WHAT IS A MYELOGRAM?
A Myelogram is a diagnostic imaging procedure completed by a radiologist. Such imaging can help identify problems within the spine. If experiencing symptoms related to a spinal condition, the problem could be the nerves, the spinal cord, or the surrounding tissues. Pinpointing the location of the problem assists with diagnosis and coming up with effective treatment plans.
This procedure involves the use of contrast dye which is injected into the spinal column before the procedure. An X-ray is taken and the contrast dye allows the radiologist to see the spinal cord and other areas of the spine more clearly than a regular X-ray. Along with the spinal X-ray, your radiologist performs a CT scan during a myelogram. This is an imaging test that uses X-rays and a computer to create detailed images of the spine, and is much more detailed than a standard X-ray. These procedures allow medical professionals to examine the spine in detail. They look for deformities, weak areas, compression, and signs of trauma.
MYELOGRAPHY OR MYELOGRAM PROCEDURE?
Myelography and myelogram are the same test, so the words can be used interchangeably. While myelography has been used in the past as the best way to view the inner workings of the spine, these days MRI scans have overtaken traditional X-ray and CT scan myelography. Using an MRI has many advantages, such as lack of radiation, being non-invasive, and there is no need for intrathecal contrast material. Though the non MRI myelography will still be used in the case that the patient cannot have an MRI scan, such as due to a pacemaker or implants.
WHAT IS A CT SCAN?
The term CT is short for Computed Tomography. The basic premise of a CT scan is the computer assisting part, which compiles multiple X-rays from multiple angles to create a more complete picture of the spine or inner body. Spine pictures and images are captured from different angles and various areas so that the exact problem area can be diagnosed by medical professionals. This procedure allows more details and information to be seen than with a typical X-ray only.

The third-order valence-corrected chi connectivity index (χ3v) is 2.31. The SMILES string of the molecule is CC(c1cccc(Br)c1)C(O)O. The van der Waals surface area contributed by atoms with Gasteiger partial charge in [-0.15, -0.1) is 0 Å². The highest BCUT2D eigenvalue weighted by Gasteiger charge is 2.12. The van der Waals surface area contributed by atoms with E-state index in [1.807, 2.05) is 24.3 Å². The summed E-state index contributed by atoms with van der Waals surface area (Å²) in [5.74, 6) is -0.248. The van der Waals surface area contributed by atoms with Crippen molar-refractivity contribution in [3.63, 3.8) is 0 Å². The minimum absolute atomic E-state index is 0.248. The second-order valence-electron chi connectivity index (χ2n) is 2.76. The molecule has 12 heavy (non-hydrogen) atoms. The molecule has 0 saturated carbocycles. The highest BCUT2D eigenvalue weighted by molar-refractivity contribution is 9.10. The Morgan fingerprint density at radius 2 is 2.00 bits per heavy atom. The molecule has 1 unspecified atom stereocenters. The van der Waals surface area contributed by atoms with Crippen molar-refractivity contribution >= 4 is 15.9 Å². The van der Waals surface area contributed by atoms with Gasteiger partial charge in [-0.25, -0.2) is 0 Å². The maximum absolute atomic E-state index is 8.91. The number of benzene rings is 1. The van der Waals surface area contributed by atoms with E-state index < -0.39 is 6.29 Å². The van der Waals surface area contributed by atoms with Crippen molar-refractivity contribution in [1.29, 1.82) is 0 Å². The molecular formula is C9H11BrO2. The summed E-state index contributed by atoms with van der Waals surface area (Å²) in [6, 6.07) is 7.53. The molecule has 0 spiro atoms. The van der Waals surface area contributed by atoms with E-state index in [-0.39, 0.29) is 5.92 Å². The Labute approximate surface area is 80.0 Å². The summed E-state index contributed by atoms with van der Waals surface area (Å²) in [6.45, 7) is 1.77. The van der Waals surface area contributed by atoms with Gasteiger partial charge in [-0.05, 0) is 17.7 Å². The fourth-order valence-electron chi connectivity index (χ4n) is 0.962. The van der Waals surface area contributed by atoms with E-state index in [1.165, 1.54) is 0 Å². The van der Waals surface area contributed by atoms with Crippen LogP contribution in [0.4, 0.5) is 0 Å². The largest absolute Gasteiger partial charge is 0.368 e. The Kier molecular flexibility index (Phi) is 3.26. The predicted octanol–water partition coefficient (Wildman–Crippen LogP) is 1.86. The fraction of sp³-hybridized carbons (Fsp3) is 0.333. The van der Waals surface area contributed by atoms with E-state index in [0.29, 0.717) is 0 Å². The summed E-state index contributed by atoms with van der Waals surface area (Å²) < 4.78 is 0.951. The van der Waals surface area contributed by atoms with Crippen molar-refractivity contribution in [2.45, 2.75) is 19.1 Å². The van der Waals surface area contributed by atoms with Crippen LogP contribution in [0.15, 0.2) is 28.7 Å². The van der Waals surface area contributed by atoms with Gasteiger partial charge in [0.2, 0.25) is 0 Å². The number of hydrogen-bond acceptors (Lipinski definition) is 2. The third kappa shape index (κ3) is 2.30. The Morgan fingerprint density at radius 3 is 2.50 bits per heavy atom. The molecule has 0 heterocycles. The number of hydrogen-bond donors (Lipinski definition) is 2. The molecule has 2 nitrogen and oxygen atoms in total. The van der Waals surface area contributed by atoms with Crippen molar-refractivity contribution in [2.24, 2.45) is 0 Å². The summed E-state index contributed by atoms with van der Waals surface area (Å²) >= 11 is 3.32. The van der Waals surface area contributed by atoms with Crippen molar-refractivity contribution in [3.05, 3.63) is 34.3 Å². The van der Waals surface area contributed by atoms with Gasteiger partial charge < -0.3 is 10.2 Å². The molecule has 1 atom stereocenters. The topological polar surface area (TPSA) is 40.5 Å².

SPINE X-RAY EXPLAINED
X-rays are a high energy electromagnetic radiation, and can be used to create images of inside a person’s body. How this works is due to different parts of the body absorbing different amounts of radiation, like the bones absorbing more X-rays than anything else so they show up white. When someone starts exhibiting possible symptoms of a spinal condition, an X-ray can be a useful tool. They may be struggling with balance or coordination due to spinal concerns. The images taken can show the severity of the problem and help the doctor determine the next steps. This can include an exercise plan and physical therapy, as well as medication if needed.
If a Myelogram shows serious problems or advanced deterioration in the spine, surgery may be necessary. The doctor can share the images taken during the procedure to explain why they feel this is the best course of treatment. Otherwise, the problem and the pain can continue to get worse with time.
WHEN YOU MAY NEED A MYELOGRAM
Your doctor may send you for a Myelogram based on their initial assessment. Talk to them about any symptoms or concerns you may have. If they believe there could be an underlying spinal issue, the CT and spine X-ray will help them confirm the initial diagnosis. Some of the reasons you may be sent for such imaging include:
- Arthritis in the discs of the spine
- Bone diseases in the spine
- Bone spurs
- Herniated disc
- Infection or inflammation in the spinal area
- Spinal nerve damage
- Tumors in the brain or spinal region
GETTING READY FOR THE PROCEDURE